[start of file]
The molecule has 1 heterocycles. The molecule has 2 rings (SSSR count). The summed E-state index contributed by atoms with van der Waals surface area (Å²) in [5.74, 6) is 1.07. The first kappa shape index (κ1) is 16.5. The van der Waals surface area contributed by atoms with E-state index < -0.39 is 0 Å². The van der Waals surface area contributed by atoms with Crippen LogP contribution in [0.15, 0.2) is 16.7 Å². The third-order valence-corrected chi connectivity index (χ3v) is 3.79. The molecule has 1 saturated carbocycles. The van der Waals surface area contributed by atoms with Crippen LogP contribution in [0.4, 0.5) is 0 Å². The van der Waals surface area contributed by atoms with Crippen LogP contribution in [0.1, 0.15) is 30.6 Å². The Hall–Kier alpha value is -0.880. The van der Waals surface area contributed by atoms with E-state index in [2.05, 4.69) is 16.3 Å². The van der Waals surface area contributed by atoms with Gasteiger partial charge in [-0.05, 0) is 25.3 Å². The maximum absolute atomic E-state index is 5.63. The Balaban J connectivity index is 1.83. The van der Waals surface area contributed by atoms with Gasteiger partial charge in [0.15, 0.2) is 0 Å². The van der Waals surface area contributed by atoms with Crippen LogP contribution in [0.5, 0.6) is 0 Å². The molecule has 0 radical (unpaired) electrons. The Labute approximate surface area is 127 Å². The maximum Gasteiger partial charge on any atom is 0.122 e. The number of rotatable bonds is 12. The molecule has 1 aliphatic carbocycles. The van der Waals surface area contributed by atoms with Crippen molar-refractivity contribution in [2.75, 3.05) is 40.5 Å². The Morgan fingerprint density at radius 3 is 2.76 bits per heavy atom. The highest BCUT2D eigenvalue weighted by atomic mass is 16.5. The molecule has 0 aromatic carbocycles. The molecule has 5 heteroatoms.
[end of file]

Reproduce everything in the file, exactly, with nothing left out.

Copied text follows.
The molecule has 1 heterocycles. The molecule has 2 rings (SSSR count). The summed E-state index contributed by atoms with van der Waals surface area (Å²) in [5.74, 6) is 1.07. The first kappa shape index (κ1) is 16.5. The van der Waals surface area contributed by atoms with E-state index < -0.39 is 0 Å². The van der Waals surface area contributed by atoms with Crippen LogP contribution in [0.15, 0.2) is 16.7 Å². The third-order valence-corrected chi connectivity index (χ3v) is 3.79. The molecule has 1 saturated carbocycles. The van der Waals surface area contributed by atoms with Crippen LogP contribution in [0.4, 0.5) is 0 Å². The van der Waals surface area contributed by atoms with Crippen LogP contribution in [0.1, 0.15) is 30.6 Å². The Hall–Kier alpha value is -0.880. The van der Waals surface area contributed by atoms with E-state index in [2.05, 4.69) is 16.3 Å². The van der Waals surface area contributed by atoms with Gasteiger partial charge in [-0.05, 0) is 25.3 Å². The maximum absolute atomic E-state index is 5.63. The Balaban J connectivity index is 1.83. The van der Waals surface area contributed by atoms with Gasteiger partial charge in [0.15, 0.2) is 0 Å². The van der Waals surface area contributed by atoms with Crippen LogP contribution in [0.5, 0.6) is 0 Å². The molecule has 0 radical (unpaired) electrons. The Labute approximate surface area is 127 Å². The maximum Gasteiger partial charge on any atom is 0.122 e. The number of rotatable bonds is 12. The molecule has 1 aliphatic carbocycles. The van der Waals surface area contributed by atoms with Crippen molar-refractivity contribution in [2.75, 3.05) is 40.5 Å². The Morgan fingerprint density at radius 3 is 2.76 bits per heavy atom. The highest BCUT2D eigenvalue weighted by atomic mass is 16.5. The molecule has 0 aromatic carbocycles. The molecule has 5 heteroatoms.